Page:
Friday, November 3, 2017

Mark 2:16 and Homoioteleuton

            At the end of Mark 2:16, there is a textual contest:  do the scribes and Pharisees ask why Jesus eats with tax collectors and sinners, or do they ask why Jesus eats and drinks with tax collectors and sinners?
            The Greek manuscript support for the non-inclusion of “and drinks” is rather thin:  B, D, and W (that is, Codex Vaticanus, Codex Bezae, and Codex Washingtonianus).  They are joined by six Old Latin copies.  That, at least, is all the support listed in the textual apparatus of the fourth edition of the UBS Greek New Testament, once one removes the forgery 2427 (“Archaic Mark”) from the picture.  Metzger laid the spin on pretty thick in his Textual Commentary, claiming that the shorter reading was thus “strongly supported.”  This is quite an exaggeration, inasmuch as there is only one non-Western witness in the bunch.
            Meanwhile, the external support for the inclusion of “and drinks” is massive:  it includes not only the hundreds of manuscripts stacked up behind the apparatus’ reference to the Byzantine Text, but also Papyrus 88 (from the 300’s), Codex A, family 1, 33, 157, 892, three Old Latin copies, the Peshitta, the Gothic version, and one Sahidic manuscript. The Armenian and Georgian versions also include a reference to drinking.  This array of witnesses is widespread, both geographically and in terms of textual groups.      
Codex W has Western
affinities in this part of Mark.
            But what about the text-critical axiom lectio brevior potior – the shorter reading is to be favored?  That is simply not a well-grounded premise, and the damage that it has done needs to be undone.  As Juan Hernández Jr. has acknowledged, “The pioneering studies of Colwell and Royse on the papyri demonstrated that the general tendency during the earliest period of textual transmission was to omit.”  The Alexandrian text should thus be compared to a ship which reaches its port lighter than when it embarked because the weight of the barnacles that attached themselves to the hull during the voyage was less than the weight of things that the crewmen dropped overboard. 
            It may seem reasonable to suppose that copyists operated on the principle of “When in doubt, don’t leave it out,” but that idea is not observationally grounded.  Furthermore, even when Griesbach advocated a preference for the shorter reading over 200 years ago, he included a qualification which is relevant to the contest in Mark 2:16:  we should prefer the fuller reading before the shorter (unless the latter is seen in many notable witnesses) if homoioteleuton [that is, the occurrence of words or phrases with similar endings, in close proximity to one another] might have provided an opportunity for an omission.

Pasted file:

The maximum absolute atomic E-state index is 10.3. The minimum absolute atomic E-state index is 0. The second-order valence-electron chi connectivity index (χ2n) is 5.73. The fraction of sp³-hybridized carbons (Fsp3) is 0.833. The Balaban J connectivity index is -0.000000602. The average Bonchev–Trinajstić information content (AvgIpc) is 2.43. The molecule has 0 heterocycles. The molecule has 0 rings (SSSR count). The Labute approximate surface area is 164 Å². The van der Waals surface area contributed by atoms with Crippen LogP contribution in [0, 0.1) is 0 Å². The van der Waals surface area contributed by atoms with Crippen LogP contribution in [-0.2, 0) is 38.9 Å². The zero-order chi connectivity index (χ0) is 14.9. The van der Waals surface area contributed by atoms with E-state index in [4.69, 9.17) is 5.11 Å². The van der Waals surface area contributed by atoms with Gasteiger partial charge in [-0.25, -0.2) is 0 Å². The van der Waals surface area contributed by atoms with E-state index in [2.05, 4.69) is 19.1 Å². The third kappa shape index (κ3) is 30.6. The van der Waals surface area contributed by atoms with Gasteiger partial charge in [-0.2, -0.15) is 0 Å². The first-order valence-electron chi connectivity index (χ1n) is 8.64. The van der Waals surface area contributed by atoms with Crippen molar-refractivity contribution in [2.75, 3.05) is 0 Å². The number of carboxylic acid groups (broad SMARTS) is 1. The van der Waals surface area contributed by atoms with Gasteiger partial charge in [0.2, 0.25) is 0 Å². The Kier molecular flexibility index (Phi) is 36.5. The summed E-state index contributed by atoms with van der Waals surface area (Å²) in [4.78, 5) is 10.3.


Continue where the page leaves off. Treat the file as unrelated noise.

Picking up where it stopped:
Here is the Byzantine text at the end of Mark 2:16 and the beginning of 2:17. . . Τί ὅτι μετὰ τῶν τελωνῶν καὶ ἁμαρτωλῶν ἐσθίει καὶ πίνει; Καὶ ἀκούσας ὁ Ἰησους λέγει αὐτοῖς . . . . 
            Notice the homoioteleuton:  the letters ει καὶ occur near the end of verse 16 and again at the beginning of verse 17.  No theory of a semi-harmonization to the parallel-passage in Luke is needed to account for the difference between the Byzantine reading and the reading in Codex Vaticanus; the simple explanation is that a copyist in the transmission-line of B’s text accidentally skipped from the first occurrence of -ει καὶ to the second occurrence of -ει καὶ.  Thus, in this case, the shorter reading is explained by the longer reading. 
            Harmonization did occur in this verse in some manuscripts.  In Codex Sinaiticus, the end of Mark 2:16 is conformed to Matthew 9:11, so as to rephrase the question not as “Why does He eat with tax collectors and sinners” but instead as “Why does your Teacher eat with tax collectors and sinners.”  Thus we observe not just one, but two mechanisms by which the reference to drinking could be lost:  accidental parablepsis, and deliberate harmonization to the parallel in Matthew.